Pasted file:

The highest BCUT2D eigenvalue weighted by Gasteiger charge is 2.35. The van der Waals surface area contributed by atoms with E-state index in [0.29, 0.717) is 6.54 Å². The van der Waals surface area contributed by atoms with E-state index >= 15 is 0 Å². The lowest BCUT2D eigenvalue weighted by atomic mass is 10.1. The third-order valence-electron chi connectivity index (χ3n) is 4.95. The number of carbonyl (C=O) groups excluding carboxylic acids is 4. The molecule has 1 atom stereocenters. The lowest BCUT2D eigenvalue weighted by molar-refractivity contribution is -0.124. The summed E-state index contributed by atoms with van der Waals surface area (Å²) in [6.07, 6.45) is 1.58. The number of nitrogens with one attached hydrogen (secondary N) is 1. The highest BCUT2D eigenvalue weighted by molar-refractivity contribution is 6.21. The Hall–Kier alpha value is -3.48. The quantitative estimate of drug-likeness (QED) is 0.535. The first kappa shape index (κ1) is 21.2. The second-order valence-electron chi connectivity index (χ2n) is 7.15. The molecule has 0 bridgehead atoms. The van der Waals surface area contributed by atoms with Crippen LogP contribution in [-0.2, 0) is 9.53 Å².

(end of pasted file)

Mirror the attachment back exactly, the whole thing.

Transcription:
The highest BCUT2D eigenvalue weighted by Gasteiger charge is 2.35. The van der Waals surface area contributed by atoms with E-state index in [0.29, 0.717) is 6.54 Å². The van der Waals surface area contributed by atoms with E-state index >= 15 is 0 Å². The lowest BCUT2D eigenvalue weighted by atomic mass is 10.1. The third-order valence-electron chi connectivity index (χ3n) is 4.95. The number of carbonyl (C=O) groups excluding carboxylic acids is 4. The molecule has 1 atom stereocenters. The lowest BCUT2D eigenvalue weighted by molar-refractivity contribution is -0.124. The summed E-state index contributed by atoms with van der Waals surface area (Å²) in [6.07, 6.45) is 1.58. The number of nitrogens with one attached hydrogen (secondary N) is 1. The highest BCUT2D eigenvalue weighted by molar-refractivity contribution is 6.21. The Hall–Kier alpha value is -3.48. The quantitative estimate of drug-likeness (QED) is 0.535. The first kappa shape index (κ1) is 21.2. The second-order valence-electron chi connectivity index (χ2n) is 7.15. The molecule has 0 bridgehead atoms. The van der Waals surface area contributed by atoms with Crippen LogP contribution in [-0.2, 0) is 9.53 Å².